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Montevideo, November 15th 2018 - 15:11 UTC

Bachelet announces emergency plan to tackle energy shortage with natural gas

Friday, May 16th 2014 - 11:08 UTC
Full article 25 comments

President Michelle Bachelet announced on Thursday that Chile would invest 650 million dollars to build a new liquefied natural gas (LNG) terminal and strengthen the state-run oil company in an effort to deal with a mounting power crunch. Read full article

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  • Klingon

    1000's of km's of coastline and they can put up a few wind turbines?
    LNG power sounds like a bad short term plan. Surely they can strike a balance between nature and a hydro dam.

    May 16th, 2014 - 11:18 am - Link - Report abuse 0
  • ElaineB

    Wind turbines are not the answer IMO.

    That oil refinery between Quintero and Zapallar is an ugly scar on a beautiful coastline. Chileans tell me there have been problems with pollution there. But, I guess, expanding it couldn't be any more unsightly.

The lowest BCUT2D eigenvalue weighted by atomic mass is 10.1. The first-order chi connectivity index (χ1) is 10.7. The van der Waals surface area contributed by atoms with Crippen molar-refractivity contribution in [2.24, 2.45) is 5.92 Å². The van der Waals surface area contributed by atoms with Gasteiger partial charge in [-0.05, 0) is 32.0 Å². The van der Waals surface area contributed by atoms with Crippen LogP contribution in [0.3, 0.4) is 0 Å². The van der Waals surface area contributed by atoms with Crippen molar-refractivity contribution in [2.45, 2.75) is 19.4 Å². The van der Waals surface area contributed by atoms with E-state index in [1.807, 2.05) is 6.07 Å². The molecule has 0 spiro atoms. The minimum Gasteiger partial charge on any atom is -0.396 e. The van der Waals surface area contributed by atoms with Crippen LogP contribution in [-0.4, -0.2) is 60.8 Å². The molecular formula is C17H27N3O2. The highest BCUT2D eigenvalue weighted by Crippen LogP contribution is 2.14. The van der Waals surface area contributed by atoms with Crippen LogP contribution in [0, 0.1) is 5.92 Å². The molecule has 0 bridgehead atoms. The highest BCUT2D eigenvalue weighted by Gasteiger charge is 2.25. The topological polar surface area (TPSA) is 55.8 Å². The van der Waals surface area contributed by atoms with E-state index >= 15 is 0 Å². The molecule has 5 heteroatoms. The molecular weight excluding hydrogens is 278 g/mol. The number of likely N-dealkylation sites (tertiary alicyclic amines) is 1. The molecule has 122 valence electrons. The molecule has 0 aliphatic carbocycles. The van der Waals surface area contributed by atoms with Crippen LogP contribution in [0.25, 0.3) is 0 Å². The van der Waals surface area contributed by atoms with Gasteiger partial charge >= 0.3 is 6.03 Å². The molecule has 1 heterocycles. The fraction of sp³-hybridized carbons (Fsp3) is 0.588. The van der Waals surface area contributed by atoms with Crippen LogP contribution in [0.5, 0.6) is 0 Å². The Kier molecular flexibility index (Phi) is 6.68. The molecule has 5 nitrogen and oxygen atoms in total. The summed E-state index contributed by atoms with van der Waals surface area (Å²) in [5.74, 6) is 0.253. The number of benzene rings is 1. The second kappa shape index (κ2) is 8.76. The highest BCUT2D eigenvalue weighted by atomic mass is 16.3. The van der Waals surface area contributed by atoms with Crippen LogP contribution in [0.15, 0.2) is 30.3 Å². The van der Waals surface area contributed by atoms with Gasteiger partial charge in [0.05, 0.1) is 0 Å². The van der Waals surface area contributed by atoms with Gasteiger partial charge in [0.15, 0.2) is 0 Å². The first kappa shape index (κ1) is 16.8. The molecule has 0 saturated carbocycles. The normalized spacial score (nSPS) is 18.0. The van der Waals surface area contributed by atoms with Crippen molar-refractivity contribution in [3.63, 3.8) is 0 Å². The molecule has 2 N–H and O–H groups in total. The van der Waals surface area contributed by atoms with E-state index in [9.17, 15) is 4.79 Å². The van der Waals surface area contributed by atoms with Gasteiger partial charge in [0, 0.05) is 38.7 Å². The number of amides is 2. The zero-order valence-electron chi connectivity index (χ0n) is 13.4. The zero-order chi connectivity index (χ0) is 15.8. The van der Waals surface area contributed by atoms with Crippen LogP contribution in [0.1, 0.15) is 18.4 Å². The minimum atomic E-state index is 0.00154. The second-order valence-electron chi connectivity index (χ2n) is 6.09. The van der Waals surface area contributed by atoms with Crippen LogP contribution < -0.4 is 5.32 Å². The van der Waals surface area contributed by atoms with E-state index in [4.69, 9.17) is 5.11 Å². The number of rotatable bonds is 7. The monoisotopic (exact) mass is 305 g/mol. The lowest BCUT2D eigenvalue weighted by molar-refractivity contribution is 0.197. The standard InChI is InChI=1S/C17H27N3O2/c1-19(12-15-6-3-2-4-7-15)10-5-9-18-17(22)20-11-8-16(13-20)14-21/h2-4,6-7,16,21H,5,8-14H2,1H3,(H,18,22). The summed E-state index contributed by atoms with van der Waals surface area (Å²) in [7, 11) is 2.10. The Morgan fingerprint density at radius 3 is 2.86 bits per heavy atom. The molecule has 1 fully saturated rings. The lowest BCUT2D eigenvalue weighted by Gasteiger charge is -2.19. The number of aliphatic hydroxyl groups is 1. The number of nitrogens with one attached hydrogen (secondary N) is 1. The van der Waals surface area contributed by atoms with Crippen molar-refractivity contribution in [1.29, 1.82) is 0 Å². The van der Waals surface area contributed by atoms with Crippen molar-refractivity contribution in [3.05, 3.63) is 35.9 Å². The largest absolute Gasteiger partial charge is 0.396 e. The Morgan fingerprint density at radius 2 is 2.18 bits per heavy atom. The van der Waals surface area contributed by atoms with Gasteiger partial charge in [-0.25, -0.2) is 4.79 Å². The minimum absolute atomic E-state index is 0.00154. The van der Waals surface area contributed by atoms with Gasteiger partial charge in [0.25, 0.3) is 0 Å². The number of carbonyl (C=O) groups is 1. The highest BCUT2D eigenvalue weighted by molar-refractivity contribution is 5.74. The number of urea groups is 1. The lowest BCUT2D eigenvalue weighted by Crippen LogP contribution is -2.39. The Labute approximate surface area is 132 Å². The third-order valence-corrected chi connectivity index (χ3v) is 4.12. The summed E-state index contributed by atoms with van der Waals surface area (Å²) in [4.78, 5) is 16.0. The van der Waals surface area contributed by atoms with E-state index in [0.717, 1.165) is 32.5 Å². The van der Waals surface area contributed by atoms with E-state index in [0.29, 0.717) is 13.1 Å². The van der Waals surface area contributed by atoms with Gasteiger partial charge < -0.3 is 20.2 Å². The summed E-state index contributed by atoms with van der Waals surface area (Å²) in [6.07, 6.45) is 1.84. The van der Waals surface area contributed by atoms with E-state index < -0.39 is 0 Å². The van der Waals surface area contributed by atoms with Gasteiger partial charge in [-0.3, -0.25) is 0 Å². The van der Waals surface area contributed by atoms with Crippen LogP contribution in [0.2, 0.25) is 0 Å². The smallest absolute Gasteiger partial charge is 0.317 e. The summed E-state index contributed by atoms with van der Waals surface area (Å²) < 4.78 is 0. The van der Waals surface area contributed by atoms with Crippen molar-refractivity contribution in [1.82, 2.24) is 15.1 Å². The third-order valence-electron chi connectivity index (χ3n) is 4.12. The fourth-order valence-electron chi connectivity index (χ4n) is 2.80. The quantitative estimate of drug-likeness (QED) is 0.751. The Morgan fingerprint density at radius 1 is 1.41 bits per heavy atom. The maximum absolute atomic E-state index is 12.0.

As the article says, this is the dilemma of developing countries. Chile is an extraordinarily beautiful country and relatively unspoilt but in order for it to develop and benefit Chileans, there has to be more available power.

    I personally agree with the proposed hydroelectric dam. When I was in the Aisen region, pretty much everyone I spoke to thought it would be good for the area. I would hazard a guess that the people in Santiago protesting the development of the dam have all the power and conveniences they need. JMO

    May 16th, 2014 - 12:21 pm - Link - Report abuse 0
  • Condorito

    @1
    There are 100s of turbine on the coast and more going up all the time. Wind turbine alone are not the solution.

    There are pilot projects in the north for solar plants. For me this is much more important. The mines need energy in the north and the potential for solar-electric generation is massive.

    @2 Elaine
    As was pointed out during the popular protests during Piñera's term, our environmentalists have put themselves in the extraordinary position of preferring fossil fuel over hydro in the name of aesthetics.

    May 16th, 2014 - 01:00 pm - Link - Report abuse 0
  • Tobers